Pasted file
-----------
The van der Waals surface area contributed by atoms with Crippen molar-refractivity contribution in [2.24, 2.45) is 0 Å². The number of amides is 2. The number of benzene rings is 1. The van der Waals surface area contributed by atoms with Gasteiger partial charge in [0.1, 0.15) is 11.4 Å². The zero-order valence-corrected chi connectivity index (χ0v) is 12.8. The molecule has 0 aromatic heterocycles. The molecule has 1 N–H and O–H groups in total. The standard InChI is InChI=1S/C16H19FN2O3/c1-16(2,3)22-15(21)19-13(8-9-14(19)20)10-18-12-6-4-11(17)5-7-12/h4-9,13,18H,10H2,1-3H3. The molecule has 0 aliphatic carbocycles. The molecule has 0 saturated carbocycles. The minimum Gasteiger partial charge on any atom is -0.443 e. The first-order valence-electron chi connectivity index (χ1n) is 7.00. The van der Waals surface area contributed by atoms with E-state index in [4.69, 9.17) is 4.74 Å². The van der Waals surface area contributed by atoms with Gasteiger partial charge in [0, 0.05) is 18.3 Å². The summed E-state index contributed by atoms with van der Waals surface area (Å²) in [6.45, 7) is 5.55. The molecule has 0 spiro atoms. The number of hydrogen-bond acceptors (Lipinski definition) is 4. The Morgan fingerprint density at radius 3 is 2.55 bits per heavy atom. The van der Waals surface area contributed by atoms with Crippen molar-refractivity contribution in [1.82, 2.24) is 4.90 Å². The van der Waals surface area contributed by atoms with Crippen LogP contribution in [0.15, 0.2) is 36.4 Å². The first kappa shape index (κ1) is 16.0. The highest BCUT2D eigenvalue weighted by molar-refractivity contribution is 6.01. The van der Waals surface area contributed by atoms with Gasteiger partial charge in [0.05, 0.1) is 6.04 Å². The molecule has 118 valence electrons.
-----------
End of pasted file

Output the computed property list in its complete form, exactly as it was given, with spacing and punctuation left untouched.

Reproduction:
The van der Waals surface area contributed by atoms with Crippen molar-refractivity contribution in [2.24, 2.45) is 0 Å². The number of amides is 2. The number of benzene rings is 1. The van der Waals surface area contributed by atoms with Gasteiger partial charge in [0.1, 0.15) is 11.4 Å². The zero-order valence-corrected chi connectivity index (χ0v) is 12.8. The molecule has 0 aromatic heterocycles. The molecule has 1 N–H and O–H groups in total. The standard InChI is InChI=1S/C16H19FN2O3/c1-16(2,3)22-15(21)19-13(8-9-14(19)20)10-18-12-6-4-11(17)5-7-12/h4-9,13,18H,10H2,1-3H3. The molecule has 0 aliphatic carbocycles. The molecule has 0 saturated carbocycles. The minimum Gasteiger partial charge on any atom is -0.443 e. The first-order valence-electron chi connectivity index (χ1n) is 7.00. The van der Waals surface area contributed by atoms with E-state index in [4.69, 9.17) is 4.74 Å². The van der Waals surface area contributed by atoms with Gasteiger partial charge in [0, 0.05) is 18.3 Å². The summed E-state index contributed by atoms with van der Waals surface area (Å²) in [6.45, 7) is 5.55. The molecule has 0 spiro atoms. The number of hydrogen-bond acceptors (Lipinski definition) is 4. The Morgan fingerprint density at radius 3 is 2.55 bits per heavy atom. The van der Waals surface area contributed by atoms with Crippen molar-refractivity contribution in [1.82, 2.24) is 4.90 Å². The van der Waals surface area contributed by atoms with Crippen LogP contribution in [0.15, 0.2) is 36.4 Å². The first kappa shape index (κ1) is 16.0. The highest BCUT2D eigenvalue weighted by molar-refractivity contribution is 6.01. The van der Waals surface area contributed by atoms with Gasteiger partial charge in [0.05, 0.1) is 6.04 Å². The molecule has 118 valence electrons.